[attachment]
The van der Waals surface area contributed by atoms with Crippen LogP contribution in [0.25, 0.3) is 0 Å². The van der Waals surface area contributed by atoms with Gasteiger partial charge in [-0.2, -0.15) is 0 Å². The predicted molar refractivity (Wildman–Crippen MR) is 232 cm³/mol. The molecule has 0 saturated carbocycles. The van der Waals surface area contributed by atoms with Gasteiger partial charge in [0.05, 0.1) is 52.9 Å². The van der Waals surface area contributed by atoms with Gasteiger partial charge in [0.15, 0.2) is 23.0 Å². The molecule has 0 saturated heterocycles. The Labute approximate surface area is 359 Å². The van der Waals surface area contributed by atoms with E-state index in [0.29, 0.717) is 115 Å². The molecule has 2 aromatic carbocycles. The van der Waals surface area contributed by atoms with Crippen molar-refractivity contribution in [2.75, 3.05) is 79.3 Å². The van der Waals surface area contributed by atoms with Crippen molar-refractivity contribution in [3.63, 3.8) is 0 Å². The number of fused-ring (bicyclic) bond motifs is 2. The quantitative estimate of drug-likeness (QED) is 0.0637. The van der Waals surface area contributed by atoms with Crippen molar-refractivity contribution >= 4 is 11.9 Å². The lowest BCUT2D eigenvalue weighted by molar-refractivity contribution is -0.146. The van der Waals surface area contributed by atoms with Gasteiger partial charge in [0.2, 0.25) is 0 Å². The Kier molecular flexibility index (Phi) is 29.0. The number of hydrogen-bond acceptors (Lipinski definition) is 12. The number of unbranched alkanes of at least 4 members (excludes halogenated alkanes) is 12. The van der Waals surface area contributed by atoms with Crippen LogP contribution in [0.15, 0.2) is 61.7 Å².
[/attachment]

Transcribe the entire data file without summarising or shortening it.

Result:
The van der Waals surface area contributed by atoms with Crippen LogP contribution in [0.25, 0.3) is 0 Å². The van der Waals surface area contributed by atoms with Gasteiger partial charge in [-0.2, -0.15) is 0 Å². The predicted molar refractivity (Wildman–Crippen MR) is 232 cm³/mol. The molecule has 0 saturated carbocycles. The van der Waals surface area contributed by atoms with Gasteiger partial charge in [0.05, 0.1) is 52.9 Å². The van der Waals surface area contributed by atoms with Gasteiger partial charge in [0.15, 0.2) is 23.0 Å². The molecule has 0 saturated heterocycles. The Labute approximate surface area is 359 Å². The van der Waals surface area contributed by atoms with E-state index in [0.29, 0.717) is 115 Å². The molecule has 2 aromatic carbocycles. The van der Waals surface area contributed by atoms with Crippen molar-refractivity contribution in [2.75, 3.05) is 79.3 Å². The van der Waals surface area contributed by atoms with Crippen molar-refractivity contribution in [3.63, 3.8) is 0 Å². The number of fused-ring (bicyclic) bond motifs is 2. The quantitative estimate of drug-likeness (QED) is 0.0637. The van der Waals surface area contributed by atoms with Crippen molar-refractivity contribution >= 4 is 11.9 Å². The lowest BCUT2D eigenvalue weighted by molar-refractivity contribution is -0.146. The van der Waals surface area contributed by atoms with Gasteiger partial charge in [0.2, 0.25) is 0 Å². The Kier molecular flexibility index (Phi) is 29.0. The number of hydrogen-bond acceptors (Lipinski definition) is 12. The number of unbranched alkanes of at least 4 members (excludes halogenated alkanes) is 12. The van der Waals surface area contributed by atoms with Crippen LogP contribution in [0.15, 0.2) is 61.7 Å².